They were able to check on her home, her uncles home and her uncles grandfathers property.
The Saladinos house and her father-in-laws house were safe. One other house was livable.
Properties in St. Bernard Parish, one of the hardest hit with flooding, had water marks up to 18 inches in the attic. Nothing was salvageable. The ceilings had collapsed inside the homes and everything was ruined.
On October 19 the family scouted properties in St. Bernard Parish.
Saladinos father and brother and the Pagano families houses in St. Bernard Parish - four houses total -were lost to water damage.
The older Saladinos - both grandparents - have not been able to get to their house in Orleans Parish because of a ban on going back in. But they dont think anything will be left.
St. Bernard Parish is like a ghost town, Saladino said. People wont live there for two years at least.
Saladinos radiology job with Charity Hospital is gone because the hospital is closed.
The families are lucky though. Saladinos husband and her cousin are a plumbers. Her brother is an electrician.
There is plenty of work in the trades, Saladino said. People like me dont know what we will be doing. Im still getting paid through September 30. I work for LSU Healthcare.
Saladino said some of the families took pictures, insurance papers and childrens savings bonds and some clothes before they left the area.
Most of us know to take our insurance policies, she said.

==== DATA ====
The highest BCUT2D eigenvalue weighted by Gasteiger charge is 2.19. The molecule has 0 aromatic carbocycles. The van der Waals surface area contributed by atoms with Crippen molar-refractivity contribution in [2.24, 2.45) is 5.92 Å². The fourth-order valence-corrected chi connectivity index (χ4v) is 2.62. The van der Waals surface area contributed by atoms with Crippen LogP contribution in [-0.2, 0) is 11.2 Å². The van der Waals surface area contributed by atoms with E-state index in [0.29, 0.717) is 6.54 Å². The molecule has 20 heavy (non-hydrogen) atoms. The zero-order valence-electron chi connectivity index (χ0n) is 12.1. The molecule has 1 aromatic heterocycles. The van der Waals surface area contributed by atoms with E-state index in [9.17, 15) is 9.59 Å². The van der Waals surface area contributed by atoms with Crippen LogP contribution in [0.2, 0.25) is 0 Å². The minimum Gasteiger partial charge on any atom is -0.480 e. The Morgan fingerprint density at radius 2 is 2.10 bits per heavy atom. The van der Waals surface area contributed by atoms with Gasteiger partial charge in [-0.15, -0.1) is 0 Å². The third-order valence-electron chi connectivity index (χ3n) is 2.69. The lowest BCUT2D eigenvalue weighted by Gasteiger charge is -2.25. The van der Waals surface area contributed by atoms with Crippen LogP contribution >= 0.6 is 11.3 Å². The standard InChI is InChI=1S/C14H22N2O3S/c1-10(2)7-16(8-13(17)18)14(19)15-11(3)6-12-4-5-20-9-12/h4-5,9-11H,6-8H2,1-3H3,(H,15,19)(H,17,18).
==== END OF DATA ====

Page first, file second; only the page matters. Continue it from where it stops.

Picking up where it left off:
But in St. Bernard and Orleans parishes insurance adjusters have not been able to get in, she said.
Saladino has heard the rumors that flood insurers and homeowners insurers will fight over who has to pay for damages.
Its going to get crazy, she predicted.
The McCauley family is staying with a sister. Saladino has the Pagano family living with her - in all 12 people living in her home. The other house near hers is keeping five family members.
Grocery store shelves in Slidell are still pretty bare and long lines wait for shopping opportunities, she said.
Gasoline is available some days and on other days they have to drive around checking for stations that have gasoline.
Traffic is bad. Public schools were not open last week but some private schools were. The Post Office is delivering mail. Telephone service is back up.
The American Red Cross has plenty of distribution points where people can get food and water.
They will ride through the neighborhood asking if you need food and water, she said. The military is doing a good job in delivering meals ready to eat. Every mile or so there is a place to stop off for water, food and essentials.
The worst part of the ordeal now is the unknown, Saladino said.
Its not knowing if you will have a job in two months, she said. My family depends on two incomes.
The mortgage companies are good about working with homeowners, she said.
Saladino remains grateful.
Overall, we have gotten so much help, I cant say anything bad about anyone, she said.
Saladino said she wishes she could remember the names of all who helped her families in Holly Springs - people who dropped off food.
So often we spend our lives in a selfish way, but when one least expects it, God just kind of whispers.
We were in the place to be at the time and there is no doubt in my mind or my husbands mind it was the right thing to do. They blessed all our lives more than we did theirs by letting us be a part of their lives. We learned in a helpless time, we could actually do something. They all managed to keep their sense of humor. They are good people. It was so out of character for us to go to Alabama. Maybe thats exactly what was supposed to happen.
Bill Wage agreed, calling the families a sweet, wonderful bunch of people.
We havent done anything more than Christian folks are supposed to do, he said. Personally, I didnt intend for the story to get out. It is just something we were able to do.